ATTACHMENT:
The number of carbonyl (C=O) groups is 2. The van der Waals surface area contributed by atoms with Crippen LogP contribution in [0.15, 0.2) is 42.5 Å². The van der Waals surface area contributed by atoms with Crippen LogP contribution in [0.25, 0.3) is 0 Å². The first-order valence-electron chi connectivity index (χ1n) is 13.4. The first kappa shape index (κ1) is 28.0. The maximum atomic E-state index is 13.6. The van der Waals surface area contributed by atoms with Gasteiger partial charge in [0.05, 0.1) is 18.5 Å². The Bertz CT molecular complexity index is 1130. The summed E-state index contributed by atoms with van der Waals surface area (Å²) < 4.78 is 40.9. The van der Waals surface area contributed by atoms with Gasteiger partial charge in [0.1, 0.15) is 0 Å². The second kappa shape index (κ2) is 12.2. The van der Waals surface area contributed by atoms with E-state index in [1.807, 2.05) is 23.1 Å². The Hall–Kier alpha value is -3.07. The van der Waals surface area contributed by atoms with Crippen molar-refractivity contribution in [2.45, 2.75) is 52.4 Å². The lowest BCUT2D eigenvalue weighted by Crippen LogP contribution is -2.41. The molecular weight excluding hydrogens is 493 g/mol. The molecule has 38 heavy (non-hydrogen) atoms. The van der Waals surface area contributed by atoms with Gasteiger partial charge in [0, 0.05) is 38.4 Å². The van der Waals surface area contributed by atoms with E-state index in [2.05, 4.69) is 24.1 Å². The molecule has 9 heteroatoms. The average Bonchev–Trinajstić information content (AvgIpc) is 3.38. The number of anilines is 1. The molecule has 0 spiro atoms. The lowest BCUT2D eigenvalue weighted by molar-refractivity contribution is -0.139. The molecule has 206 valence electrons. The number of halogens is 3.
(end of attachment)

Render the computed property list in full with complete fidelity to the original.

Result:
The number of carbonyl (C=O) groups is 2. The van der Waals surface area contributed by atoms with Crippen LogP contribution in [0.15, 0.2) is 42.5 Å². The van der Waals surface area contributed by atoms with Crippen LogP contribution in [0.25, 0.3) is 0 Å². The first-order valence-electron chi connectivity index (χ1n) is 13.4. The first kappa shape index (κ1) is 28.0. The maximum atomic E-state index is 13.6. The van der Waals surface area contributed by atoms with Gasteiger partial charge in [0.05, 0.1) is 18.5 Å². The Bertz CT molecular complexity index is 1130. The summed E-state index contributed by atoms with van der Waals surface area (Å²) < 4.78 is 40.9. The van der Waals surface area contributed by atoms with Gasteiger partial charge in [0.1, 0.15) is 0 Å². The second kappa shape index (κ2) is 12.2. The van der Waals surface area contributed by atoms with E-state index in [1.807, 2.05) is 23.1 Å². The Hall–Kier alpha value is -3.07. The van der Waals surface area contributed by atoms with Crippen molar-refractivity contribution in [2.45, 2.75) is 52.4 Å². The lowest BCUT2D eigenvalue weighted by Crippen LogP contribution is -2.41. The molecular weight excluding hydrogens is 493 g/mol. The molecule has 38 heavy (non-hydrogen) atoms. The van der Waals surface area contributed by atoms with Gasteiger partial charge in [0, 0.05) is 38.4 Å². The van der Waals surface area contributed by atoms with E-state index in [2.05, 4.69) is 24.1 Å². The molecule has 9 heteroatoms. The average Bonchev–Trinajstić information content (AvgIpc) is 3.38. The number of anilines is 1. The molecule has 0 spiro atoms. The lowest BCUT2D eigenvalue weighted by molar-refractivity contribution is -0.139. The molecule has 206 valence electrons. The number of halogens is 3.